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  • rfaith
    just heard about this on the news: eta tomorrow/ sounds maybe from saturday http://mars.jpl.nasa.gov/msp98/lidar/microphone/mic_found.html Once Mars Polar
    Message 1 of 1 , Dec 2, 1999
      just heard about this on the news:
      eta tomorrow/ sounds maybe from saturday

      http://mars.jpl.nasa.gov/msp98/lidar/microphone/mic_found.html


      Once Mars Polar Lander touches down on Mars and starts beaming the Mars
      Microphone data to Earth, humankind will hear -- for the first time --
      sounds from the Red
      Planet.

      Will we hear anything on Mars? After all, the Martian atmosphere, which is
      mostly carbon
      dioxide, is about a hundred times thinner than Earth's -- effectively a
      vacuum compared
      to the air we breathe. Yet the tenuous Martian winds are substantial
      enough to sculpt
      dunes, entrain thin clouds, raise global dust storms, and even strike up
      miniature
      tornadoes called dust devils. This thin atmosphere will surely create and
      carry sounds.

      What kinds of sounds? Janet Luhman, who heads up the team that built the
      instrument
      at the University of California at Berkeley's Space Sciences Laboratory,
      expects the
      microphone to capture a variety of natural and artificial sounds. Luhman
      has pointed out that dust devils, gusts, and even lightning caused by dust
      storms should all be audible.

      The wind speeds inferred by the whistling spacecraft structure can be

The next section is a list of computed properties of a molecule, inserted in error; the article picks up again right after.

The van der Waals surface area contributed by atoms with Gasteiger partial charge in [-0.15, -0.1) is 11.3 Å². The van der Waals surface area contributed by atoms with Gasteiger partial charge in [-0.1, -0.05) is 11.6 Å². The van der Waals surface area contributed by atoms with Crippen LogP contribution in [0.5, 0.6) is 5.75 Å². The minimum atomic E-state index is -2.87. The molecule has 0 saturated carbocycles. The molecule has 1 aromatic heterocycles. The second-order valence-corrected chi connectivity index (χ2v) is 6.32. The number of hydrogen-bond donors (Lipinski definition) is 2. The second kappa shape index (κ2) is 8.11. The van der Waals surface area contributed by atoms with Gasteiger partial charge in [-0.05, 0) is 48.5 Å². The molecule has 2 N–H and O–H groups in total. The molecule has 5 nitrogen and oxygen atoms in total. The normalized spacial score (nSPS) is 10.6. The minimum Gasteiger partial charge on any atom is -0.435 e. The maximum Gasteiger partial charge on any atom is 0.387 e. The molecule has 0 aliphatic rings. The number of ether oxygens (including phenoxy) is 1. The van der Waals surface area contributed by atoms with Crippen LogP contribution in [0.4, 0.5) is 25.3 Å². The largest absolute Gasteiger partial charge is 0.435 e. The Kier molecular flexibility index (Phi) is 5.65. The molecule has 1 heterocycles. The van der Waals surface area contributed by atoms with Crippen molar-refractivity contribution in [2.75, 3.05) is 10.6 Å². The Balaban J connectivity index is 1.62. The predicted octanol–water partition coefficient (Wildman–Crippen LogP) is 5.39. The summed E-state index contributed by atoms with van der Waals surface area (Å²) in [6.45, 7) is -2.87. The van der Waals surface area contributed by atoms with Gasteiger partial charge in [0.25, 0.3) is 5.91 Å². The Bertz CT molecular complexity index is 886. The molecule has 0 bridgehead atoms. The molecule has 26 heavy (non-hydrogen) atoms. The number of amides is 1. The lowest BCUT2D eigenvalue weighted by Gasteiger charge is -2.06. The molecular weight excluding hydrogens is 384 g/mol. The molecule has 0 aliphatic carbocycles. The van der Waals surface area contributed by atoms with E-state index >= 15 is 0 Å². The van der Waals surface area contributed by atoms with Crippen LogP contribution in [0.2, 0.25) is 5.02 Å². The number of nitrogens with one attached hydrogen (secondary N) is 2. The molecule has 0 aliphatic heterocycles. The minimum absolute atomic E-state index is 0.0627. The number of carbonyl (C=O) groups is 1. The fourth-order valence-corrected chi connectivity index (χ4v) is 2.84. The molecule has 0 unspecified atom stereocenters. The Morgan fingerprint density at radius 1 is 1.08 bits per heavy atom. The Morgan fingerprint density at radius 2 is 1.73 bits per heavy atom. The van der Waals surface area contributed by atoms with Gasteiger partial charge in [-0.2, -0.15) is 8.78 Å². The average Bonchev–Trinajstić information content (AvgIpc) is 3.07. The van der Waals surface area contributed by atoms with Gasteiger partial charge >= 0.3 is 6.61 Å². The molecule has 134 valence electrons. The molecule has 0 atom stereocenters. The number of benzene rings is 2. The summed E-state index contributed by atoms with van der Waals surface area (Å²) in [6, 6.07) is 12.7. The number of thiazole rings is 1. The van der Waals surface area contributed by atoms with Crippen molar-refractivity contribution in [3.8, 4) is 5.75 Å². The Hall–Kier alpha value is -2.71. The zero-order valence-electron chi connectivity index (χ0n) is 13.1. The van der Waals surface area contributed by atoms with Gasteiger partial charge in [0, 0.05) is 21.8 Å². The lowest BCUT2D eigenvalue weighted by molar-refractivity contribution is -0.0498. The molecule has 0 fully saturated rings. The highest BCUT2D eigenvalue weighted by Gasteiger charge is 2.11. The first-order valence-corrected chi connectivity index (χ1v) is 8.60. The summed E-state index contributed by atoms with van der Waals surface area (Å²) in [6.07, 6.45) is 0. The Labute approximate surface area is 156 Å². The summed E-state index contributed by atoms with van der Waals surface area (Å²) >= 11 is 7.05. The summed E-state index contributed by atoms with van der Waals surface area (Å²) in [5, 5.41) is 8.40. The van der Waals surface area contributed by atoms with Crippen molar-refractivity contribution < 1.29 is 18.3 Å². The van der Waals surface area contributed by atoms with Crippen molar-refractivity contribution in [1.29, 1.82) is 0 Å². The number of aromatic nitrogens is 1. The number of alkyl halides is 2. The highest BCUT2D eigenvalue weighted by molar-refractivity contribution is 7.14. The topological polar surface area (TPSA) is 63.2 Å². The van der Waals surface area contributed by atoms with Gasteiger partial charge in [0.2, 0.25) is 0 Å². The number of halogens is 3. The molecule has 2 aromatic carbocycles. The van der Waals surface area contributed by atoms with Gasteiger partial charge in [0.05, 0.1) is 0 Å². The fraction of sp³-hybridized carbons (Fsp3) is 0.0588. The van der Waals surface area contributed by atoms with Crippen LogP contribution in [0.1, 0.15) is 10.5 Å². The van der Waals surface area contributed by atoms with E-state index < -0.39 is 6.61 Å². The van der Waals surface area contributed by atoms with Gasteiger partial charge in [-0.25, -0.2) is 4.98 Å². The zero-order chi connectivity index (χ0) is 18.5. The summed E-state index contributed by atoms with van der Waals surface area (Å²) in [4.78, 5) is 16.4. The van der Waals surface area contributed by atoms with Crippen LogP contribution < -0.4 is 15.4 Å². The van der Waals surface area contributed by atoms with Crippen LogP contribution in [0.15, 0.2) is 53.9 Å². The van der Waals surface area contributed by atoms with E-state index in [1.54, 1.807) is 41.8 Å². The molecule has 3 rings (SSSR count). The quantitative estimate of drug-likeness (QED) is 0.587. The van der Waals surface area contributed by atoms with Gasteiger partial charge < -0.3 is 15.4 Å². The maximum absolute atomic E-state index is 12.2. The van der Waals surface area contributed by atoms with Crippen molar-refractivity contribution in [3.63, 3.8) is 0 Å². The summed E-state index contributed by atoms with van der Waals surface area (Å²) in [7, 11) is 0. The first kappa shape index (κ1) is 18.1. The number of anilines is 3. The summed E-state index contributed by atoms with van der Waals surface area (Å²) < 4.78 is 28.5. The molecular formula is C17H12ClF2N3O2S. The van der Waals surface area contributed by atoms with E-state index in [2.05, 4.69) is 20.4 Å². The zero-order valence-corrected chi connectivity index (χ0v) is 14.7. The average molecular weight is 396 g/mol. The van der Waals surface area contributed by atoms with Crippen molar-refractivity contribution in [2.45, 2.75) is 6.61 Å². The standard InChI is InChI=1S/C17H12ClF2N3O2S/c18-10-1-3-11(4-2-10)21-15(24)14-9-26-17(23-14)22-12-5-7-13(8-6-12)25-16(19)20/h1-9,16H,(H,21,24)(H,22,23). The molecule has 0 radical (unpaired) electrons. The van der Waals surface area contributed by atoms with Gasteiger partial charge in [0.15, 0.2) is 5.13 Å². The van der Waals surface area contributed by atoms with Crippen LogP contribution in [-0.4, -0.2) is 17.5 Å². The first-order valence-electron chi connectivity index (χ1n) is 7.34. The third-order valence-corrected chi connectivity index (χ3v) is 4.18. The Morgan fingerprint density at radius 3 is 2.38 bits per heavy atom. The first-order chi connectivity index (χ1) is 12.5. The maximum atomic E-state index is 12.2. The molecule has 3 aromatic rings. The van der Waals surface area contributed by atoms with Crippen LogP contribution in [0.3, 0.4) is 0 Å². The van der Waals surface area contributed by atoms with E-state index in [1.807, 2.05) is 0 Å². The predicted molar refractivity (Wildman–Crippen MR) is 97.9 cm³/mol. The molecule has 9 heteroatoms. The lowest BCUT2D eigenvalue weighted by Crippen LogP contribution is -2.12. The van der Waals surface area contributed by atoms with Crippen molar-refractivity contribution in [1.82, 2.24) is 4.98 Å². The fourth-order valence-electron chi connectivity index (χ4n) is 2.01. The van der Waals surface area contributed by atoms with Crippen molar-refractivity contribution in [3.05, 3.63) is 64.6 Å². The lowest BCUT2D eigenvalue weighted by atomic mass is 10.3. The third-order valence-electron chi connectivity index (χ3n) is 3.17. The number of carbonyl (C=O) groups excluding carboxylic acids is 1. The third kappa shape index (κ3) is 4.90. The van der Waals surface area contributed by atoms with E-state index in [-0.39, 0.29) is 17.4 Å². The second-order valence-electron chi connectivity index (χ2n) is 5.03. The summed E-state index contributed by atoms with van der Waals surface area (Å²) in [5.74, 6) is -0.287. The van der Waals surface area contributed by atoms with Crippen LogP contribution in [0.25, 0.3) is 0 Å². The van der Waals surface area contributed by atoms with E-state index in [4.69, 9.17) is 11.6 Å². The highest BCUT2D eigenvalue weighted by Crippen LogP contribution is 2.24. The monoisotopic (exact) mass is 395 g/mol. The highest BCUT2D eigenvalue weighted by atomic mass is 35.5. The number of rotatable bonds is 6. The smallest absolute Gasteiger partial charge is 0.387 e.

combined with the
      sound of dust grains hitting the sides of the spacecraft to investigate how
      it lifts
      different-sized grains. The microphone may also detect rare events such as
      sonic
      booms caused by meteors, and possibly infrasonic waves kicked up by the
      solar wind
      as it strikes the upper atmosphere. And the microphone will surely hear the
      daily sounds
      of the spacecraft itself.

      Thus this little microphone, operating over a span of weeks, will gradually
      build up a new
      dimension in our understanding of Mars. Greg Delory, also of the Space Sciences
      Laboratory, has pointed out that like most new instruments, the Mars
      microphone will probably detect things that take us completely by surprise.
      These surprises will most
      likely be the instrument's most important findings.

      This web page will present these findings as they come from the lander. You
      will be able
      to listen to these sounds of Mars on your computer using RealPlayer G2. Other
      sound-file formats will be made available later. Keep checking this web
      site for more
      details.

      +
      richard
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